As you can see from the photos below I’ve got a good start. I’ve also found that I’ll save bunch of time by using a table saw, router table, and reciprocating saw, in addition to the tools I already have. There is an old table saw and router table in the old shop at the farm (photos below) and I’ll give those a try before looking to buy anything. The less I spend the less free stuff I have to scavenge and sell to recoup the money and keep this tiny house free.
In the foreground above you can see the trailer. Notice the giant truck wheels which are far larger than those you see on other tiny houses, like the Tumbleweed variety. We also made the decision to permanently attach the house to the trailer. This will be far safer and stronger. This house is about being free too and not about being some fancy transformer. I’ll save the idea for another tiny house… or encourage you to explore the idea.
But I also need to go back the floor plan drawing board and the wheel wells. Now that I’ve dumped the detachable trailer idea, the house doesn’t have a perfectly flat bottom so the last floor plan doesn’t work. I really like the direction I was going in so maybe I can use some of those ideas while adding in the wheel wells.
Above is a stack of pallet slats cut away from their 2×4 rails. They’ve also had their ends cleaned up with a chop saw and sanded. Now they’re waiting for the router tp cut their lap joints.
Above are the boards lined up on the 2×4 frame illustrating how they lap joints will help seal the seams. I was planning on completeing each frame but now I’m thinking I should build the frames, assemble them, and then cover them in slats to keep the slats all lined up and tight.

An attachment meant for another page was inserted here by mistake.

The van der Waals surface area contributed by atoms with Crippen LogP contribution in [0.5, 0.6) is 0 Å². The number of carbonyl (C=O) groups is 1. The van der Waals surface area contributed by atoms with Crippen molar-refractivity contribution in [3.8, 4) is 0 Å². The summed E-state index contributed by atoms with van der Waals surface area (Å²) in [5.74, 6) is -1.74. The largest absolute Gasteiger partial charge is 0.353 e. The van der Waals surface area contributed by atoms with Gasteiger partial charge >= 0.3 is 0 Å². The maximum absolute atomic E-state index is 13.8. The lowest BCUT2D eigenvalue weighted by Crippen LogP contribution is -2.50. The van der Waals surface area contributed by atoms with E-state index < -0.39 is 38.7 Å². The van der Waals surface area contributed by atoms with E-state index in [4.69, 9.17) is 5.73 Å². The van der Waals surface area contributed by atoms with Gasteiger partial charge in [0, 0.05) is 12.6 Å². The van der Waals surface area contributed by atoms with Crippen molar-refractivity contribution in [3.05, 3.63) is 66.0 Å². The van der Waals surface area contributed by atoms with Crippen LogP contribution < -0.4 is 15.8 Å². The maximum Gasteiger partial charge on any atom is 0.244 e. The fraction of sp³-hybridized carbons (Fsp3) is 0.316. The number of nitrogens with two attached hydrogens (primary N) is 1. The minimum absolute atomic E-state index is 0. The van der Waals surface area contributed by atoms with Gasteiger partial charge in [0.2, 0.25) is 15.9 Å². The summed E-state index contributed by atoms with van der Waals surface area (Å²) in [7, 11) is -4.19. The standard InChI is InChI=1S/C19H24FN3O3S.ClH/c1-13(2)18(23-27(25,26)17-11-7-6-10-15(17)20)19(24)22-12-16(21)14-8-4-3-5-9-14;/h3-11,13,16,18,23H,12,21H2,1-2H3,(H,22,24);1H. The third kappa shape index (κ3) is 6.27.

Above is a close-up of my work space. Next time I’ll set-up in the shade. By lunch time it was at least 90 degrees and my neck is a bit sun burned.
The main tools are a circular saw, router, chop (miter) saw, belt sander, drill, and hack saw. I personally can’t stand battery operated tools so all these plug into the wall. I tried using a jigsaw on the nails but quickly broke my blade. A reciprocating saw would be much easier to use for cutting through the nails. A table saw would make cleaning up the long edges of the slats much easier. A router table would make the lap joints on the slats much cleaner and quicker to cut.
Above is a close-up of how the wall panels will look. The pallet boards fit together really well.
And last but not least my helper, King. He was my wife’s grandpa’s dog. When her parents and aunt inherited the family farm King came with it. He’s very nice, likes eating pine cones, and constantly sneaks up on people to lick their hands when they are not looking. A photographer for the New Your Times was out there with me yesterday… I think he found that out the hard way. Sorry about that Max.